Full steam ahead for cows!
Like all ruminants, cows play a significant role in the production of greenhouse gases, particularly methane. Genetic selection and foodstuffs can, of course, reduce this negative impact. But what is needed is a reliable method which is financially accessible both to farmers and the dairy industry, as well as which can be rolled out on a very large scale. A decisive step towards this has just been accomplished by researchers at Gembloux Agro-Bio Tech in partnership with the CRA-W. They have used information provided from the infra-red analysis of cows' milk to precisely and reliably estimate methane emissions. This step, which is even more crucial than European legislation on carbon labelling of foodstuffs, is making great progress.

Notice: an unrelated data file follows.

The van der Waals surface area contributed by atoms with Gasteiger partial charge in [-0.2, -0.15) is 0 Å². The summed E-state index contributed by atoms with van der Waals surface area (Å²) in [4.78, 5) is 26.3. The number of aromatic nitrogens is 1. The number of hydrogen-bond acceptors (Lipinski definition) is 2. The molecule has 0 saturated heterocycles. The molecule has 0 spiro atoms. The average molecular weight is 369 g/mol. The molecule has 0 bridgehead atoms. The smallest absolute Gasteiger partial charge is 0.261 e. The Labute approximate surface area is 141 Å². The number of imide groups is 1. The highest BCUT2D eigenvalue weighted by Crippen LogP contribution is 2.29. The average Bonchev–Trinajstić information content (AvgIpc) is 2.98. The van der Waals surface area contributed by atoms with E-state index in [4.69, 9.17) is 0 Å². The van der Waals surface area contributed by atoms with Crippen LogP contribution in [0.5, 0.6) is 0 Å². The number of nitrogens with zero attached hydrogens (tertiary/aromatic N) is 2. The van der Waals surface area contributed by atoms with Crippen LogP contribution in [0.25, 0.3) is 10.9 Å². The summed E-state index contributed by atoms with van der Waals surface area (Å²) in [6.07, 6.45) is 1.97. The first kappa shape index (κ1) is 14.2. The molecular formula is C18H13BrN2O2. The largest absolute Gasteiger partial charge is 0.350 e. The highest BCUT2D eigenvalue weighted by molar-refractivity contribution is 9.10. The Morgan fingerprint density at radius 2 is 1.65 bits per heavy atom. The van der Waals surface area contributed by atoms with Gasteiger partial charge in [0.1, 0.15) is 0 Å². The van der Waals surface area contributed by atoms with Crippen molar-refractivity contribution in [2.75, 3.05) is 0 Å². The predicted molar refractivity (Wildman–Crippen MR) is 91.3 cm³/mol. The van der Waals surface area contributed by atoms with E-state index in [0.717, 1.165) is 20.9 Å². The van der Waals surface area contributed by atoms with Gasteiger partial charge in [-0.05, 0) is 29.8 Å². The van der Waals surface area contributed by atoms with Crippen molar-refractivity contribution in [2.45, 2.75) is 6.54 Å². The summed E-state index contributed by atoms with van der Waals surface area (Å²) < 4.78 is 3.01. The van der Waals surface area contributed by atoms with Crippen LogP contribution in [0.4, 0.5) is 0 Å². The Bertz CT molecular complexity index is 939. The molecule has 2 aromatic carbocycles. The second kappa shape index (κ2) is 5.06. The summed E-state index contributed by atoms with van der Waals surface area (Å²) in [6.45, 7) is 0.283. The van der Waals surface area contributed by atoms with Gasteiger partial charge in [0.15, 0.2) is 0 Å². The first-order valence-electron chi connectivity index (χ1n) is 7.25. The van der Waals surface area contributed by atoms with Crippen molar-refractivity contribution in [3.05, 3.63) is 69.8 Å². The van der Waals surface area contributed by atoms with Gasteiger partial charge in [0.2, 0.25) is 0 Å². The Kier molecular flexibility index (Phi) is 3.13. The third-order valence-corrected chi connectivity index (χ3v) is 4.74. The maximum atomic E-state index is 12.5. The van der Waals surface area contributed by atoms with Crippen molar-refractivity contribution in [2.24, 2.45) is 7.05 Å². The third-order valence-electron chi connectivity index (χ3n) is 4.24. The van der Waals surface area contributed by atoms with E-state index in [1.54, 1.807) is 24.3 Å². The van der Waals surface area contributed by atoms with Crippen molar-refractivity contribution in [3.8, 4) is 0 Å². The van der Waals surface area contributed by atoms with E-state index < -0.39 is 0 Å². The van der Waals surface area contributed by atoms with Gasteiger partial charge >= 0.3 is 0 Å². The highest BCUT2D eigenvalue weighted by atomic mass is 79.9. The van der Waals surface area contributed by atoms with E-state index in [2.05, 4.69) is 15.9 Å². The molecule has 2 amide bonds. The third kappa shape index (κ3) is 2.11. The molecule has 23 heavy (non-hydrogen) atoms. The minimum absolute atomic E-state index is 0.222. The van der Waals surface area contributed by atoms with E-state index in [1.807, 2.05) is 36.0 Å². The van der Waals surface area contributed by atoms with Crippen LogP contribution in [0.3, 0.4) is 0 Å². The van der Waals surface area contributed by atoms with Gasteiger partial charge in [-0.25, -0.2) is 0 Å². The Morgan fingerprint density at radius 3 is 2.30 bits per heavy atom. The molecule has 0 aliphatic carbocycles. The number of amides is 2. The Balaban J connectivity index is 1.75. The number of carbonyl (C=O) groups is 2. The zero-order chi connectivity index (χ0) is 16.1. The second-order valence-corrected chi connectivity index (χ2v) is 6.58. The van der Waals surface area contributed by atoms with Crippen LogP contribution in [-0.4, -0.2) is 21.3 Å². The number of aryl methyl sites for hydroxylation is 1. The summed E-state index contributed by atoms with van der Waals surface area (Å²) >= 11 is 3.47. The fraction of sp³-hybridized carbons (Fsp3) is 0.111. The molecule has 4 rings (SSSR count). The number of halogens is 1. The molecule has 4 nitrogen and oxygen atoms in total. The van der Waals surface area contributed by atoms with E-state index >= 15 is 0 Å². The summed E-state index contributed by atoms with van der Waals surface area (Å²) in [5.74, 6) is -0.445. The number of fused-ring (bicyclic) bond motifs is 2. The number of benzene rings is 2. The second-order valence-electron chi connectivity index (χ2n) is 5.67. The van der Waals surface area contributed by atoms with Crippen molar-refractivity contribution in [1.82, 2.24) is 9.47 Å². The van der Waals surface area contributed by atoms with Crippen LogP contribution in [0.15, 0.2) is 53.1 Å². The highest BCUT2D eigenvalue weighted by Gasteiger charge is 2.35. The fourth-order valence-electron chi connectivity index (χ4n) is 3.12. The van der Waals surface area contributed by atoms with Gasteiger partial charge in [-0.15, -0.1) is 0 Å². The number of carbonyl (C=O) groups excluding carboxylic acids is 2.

500 grams of methane per day
In our regions, enteric fermentation (i.e. the microbial decomposition of food in the rumen) leads to the emission of 400 to 500 grams of methane per cow per day. Much as transport and domestic heating, there is no reason why cattle rearing should not also contribute towards the global drive to reducing greenhouse gas emissions. This new mission involves work both on genetics and foodstuffs, seeking to identify stem cells from cows emitting the least methane and adapting foodstuffs to try to reduce this (the ideal is obviously to combine these two avenues wherever possible).